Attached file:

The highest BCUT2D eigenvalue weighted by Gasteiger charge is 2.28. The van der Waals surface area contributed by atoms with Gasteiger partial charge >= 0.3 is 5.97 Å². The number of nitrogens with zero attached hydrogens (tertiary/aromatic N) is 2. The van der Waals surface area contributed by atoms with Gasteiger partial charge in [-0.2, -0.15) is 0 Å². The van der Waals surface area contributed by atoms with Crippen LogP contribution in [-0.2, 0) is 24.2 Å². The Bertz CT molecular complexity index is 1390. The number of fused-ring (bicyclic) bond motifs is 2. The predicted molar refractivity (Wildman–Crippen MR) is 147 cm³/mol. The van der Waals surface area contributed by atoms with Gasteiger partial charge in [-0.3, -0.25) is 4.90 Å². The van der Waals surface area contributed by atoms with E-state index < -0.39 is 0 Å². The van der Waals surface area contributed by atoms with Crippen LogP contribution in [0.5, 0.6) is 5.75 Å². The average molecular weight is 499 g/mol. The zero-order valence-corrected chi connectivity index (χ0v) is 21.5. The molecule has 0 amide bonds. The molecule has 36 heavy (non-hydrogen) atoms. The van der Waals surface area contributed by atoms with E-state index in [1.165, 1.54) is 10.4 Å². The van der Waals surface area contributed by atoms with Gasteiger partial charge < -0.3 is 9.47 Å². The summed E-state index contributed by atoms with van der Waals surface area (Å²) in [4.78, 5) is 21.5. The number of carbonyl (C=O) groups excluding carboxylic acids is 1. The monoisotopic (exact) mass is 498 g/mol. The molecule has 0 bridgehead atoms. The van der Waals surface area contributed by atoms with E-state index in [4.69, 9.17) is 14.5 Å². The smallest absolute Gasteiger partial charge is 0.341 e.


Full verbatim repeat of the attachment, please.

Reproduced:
The highest BCUT2D eigenvalue weighted by Gasteiger charge is 2.28. The van der Waals surface area contributed by atoms with Gasteiger partial charge >= 0.3 is 5.97 Å². The number of nitrogens with zero attached hydrogens (tertiary/aromatic N) is 2. The van der Waals surface area contributed by atoms with Gasteiger partial charge in [-0.2, -0.15) is 0 Å². The van der Waals surface area contributed by atoms with Crippen LogP contribution in [-0.2, 0) is 24.2 Å². The Bertz CT molecular complexity index is 1390. The number of fused-ring (bicyclic) bond motifs is 2. The predicted molar refractivity (Wildman–Crippen MR) is 147 cm³/mol. The van der Waals surface area contributed by atoms with Gasteiger partial charge in [-0.3, -0.25) is 4.90 Å². The van der Waals surface area contributed by atoms with E-state index < -0.39 is 0 Å². The van der Waals surface area contributed by atoms with Crippen LogP contribution in [0.5, 0.6) is 5.75 Å². The average molecular weight is 499 g/mol. The zero-order valence-corrected chi connectivity index (χ0v) is 21.5. The molecule has 0 amide bonds. The molecule has 36 heavy (non-hydrogen) atoms. The van der Waals surface area contributed by atoms with E-state index in [1.165, 1.54) is 10.4 Å². The van der Waals surface area contributed by atoms with Gasteiger partial charge < -0.3 is 9.47 Å². The summed E-state index contributed by atoms with van der Waals surface area (Å²) in [4.78, 5) is 21.5. The number of carbonyl (C=O) groups excluding carboxylic acids is 1. The monoisotopic (exact) mass is 498 g/mol. The molecule has 0 bridgehead atoms. The van der Waals surface area contributed by atoms with E-state index in [4.69, 9.17) is 14.5 Å². The smallest absolute Gasteiger partial charge is 0.341 e.